Do I want their good fortune? Yes, though I try hard to rise above that wanting. Do I want to have written what they wrote? No. I look into my soul and see that mostly — mostly — I don't. For like that transaction I cited earlier, to want to have done that is, in effect, to want to be them. And for the same good reason I do not — even if they are having the most remarkably surging career, the proudest accolades. For if I were them I wouldn't be me. The shell game of identity: I ceased being me, being them would not matter, for they already are themselves.

But I used the qualifier "mostly." Why mostly? Is there some catch, some exception? There is, but it's tricky. The exception is when a work achieves what I experience as an absolute artistic beauty. Every so often it happens. I come upon the Coleridgean "right words in the right order." They are so right that I cannot imagine them being improved upon, so right that I feel them singing through me. Not just for a phrase or a sentence, but for an extended period, maybe a whole work. The Great Gatsby, Joyce's "The Dead," pages of Melville, Woolf — at these moments, like when Salieri throws a glance at Mozart's manuscript and we see his whole being change, all bets are off. Then, so long as I'm reading, so long as I feel the live presence of beauty, I want to have been its author. I want to have written the words, and therefore, syllogistically, to be the person who wrote them — damn the consumption, the debtor's prison. I no longer worry that this would mean that I cease to be myself because, you see, I did write them! That is, they are the very words I would have written on this very subject, whatever it is, and I know this because of the pure hum of the resonance. This is what certifies their beauty, the idea that in them I see some purest self captured and immobilized. To become the person who wrote that prose, that poetry, would mean that I had, at long last, truly become myself. In the moment of the full encounter, of merging, beauty swallows all, and I feel that no one has ever spoken so clearly how things are or who one is. In the flow of so much rightness it is possible to think that identity is porous. How else could I feel something so purely, be so completely removed from my daily self? I am Nabokov, I am Bellow, I am Woolf, I am whoever wrote that perfect paragraph: William Maxwell, John Banville, James Agee. I am, at that moment, perfectly mapped to that other mind. And so complete is my absorption, my identification, that I have nothing left over that can register envy or covetousness.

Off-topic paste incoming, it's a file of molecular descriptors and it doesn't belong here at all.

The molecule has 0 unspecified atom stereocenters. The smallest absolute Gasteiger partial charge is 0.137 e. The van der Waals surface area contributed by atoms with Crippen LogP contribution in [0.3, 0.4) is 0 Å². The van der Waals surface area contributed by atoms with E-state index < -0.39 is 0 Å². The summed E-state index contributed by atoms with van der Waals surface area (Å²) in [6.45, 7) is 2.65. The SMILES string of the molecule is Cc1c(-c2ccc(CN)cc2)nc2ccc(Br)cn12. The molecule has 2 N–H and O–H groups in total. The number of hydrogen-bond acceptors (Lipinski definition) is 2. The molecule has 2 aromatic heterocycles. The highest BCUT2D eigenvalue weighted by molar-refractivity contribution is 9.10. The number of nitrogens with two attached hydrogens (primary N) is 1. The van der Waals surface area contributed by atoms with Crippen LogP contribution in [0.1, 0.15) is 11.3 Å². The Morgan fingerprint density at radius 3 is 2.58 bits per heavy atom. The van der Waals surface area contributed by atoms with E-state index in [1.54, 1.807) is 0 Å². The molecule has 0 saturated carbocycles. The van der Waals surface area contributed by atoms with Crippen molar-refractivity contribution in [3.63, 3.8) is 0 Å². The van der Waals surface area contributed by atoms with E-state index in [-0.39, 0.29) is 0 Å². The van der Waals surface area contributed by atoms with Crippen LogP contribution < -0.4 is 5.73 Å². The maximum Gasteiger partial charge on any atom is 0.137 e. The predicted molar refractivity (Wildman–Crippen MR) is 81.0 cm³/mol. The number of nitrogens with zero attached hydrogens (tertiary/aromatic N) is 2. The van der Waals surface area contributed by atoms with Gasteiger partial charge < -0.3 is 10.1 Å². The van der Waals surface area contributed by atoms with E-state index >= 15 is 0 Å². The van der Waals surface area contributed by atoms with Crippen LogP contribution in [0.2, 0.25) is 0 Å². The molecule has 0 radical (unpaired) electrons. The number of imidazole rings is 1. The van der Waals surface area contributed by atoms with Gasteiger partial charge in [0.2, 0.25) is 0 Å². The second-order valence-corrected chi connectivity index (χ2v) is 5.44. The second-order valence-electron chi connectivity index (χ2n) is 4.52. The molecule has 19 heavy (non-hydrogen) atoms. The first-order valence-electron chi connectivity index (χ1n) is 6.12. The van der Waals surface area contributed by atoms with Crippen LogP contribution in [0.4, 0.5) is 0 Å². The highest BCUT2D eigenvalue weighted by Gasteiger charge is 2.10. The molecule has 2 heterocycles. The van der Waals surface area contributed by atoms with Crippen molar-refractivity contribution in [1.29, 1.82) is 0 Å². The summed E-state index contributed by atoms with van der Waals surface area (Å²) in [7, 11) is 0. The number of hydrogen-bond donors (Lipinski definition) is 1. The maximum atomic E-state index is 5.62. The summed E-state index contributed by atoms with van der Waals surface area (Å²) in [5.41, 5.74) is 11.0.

Encounters with beauty are few, though, and the spell, wonderful as it is, all-confirming as it is, does wear off. And when it does, one is back to the expository ordinary, feeling the shortfall, having sidebar thoughts and judgments even as one is reading or listening or looking.

Not so Antonio Salieri. What gives Amadeus its torque is not only the intensity of Salieri's states, his reactions, but the fact that they flower into the deepest possible obsession. He is written from the start as a tragic character, capable of tragic emotion. He is shown cutting his own throat, for God's sake! When Mozart mocks his composition at their first meeting, he is pierced to the core: his art has been exposed. By the same token, when he looks at the notations on Mozart's manuscript pages, when he creates that music in his mind, he is overwhelmed. Admiration — love — sweeps through him. There has never been anything more beautiful. For that brief moment he is undivided. We see it plainly on his face. He experiences no retributive emotion, no anguish of inferiority, only what Nabokov called "aesthetic bliss." And so long as that lasts he is entirely his better self.  Then, as must happen, he takes his eyes from the page. The music stops. He is back inside what he now knows more than ever to be his demonstrably inferior self. He is, he understands, no Mozart — a recognition paradoxically more painful by the fact that Mozart is no Mozart, either. The Mozart of the heavenly music has no relation to the giggly buffoon who makes fart-jokes. What Salieri must swallow is that God — in whom he absolutely believes — has seen fit to give to impish Mozart the gift of making beauty, and to him only the secondary gift, no gift at all, of being able to recognize it.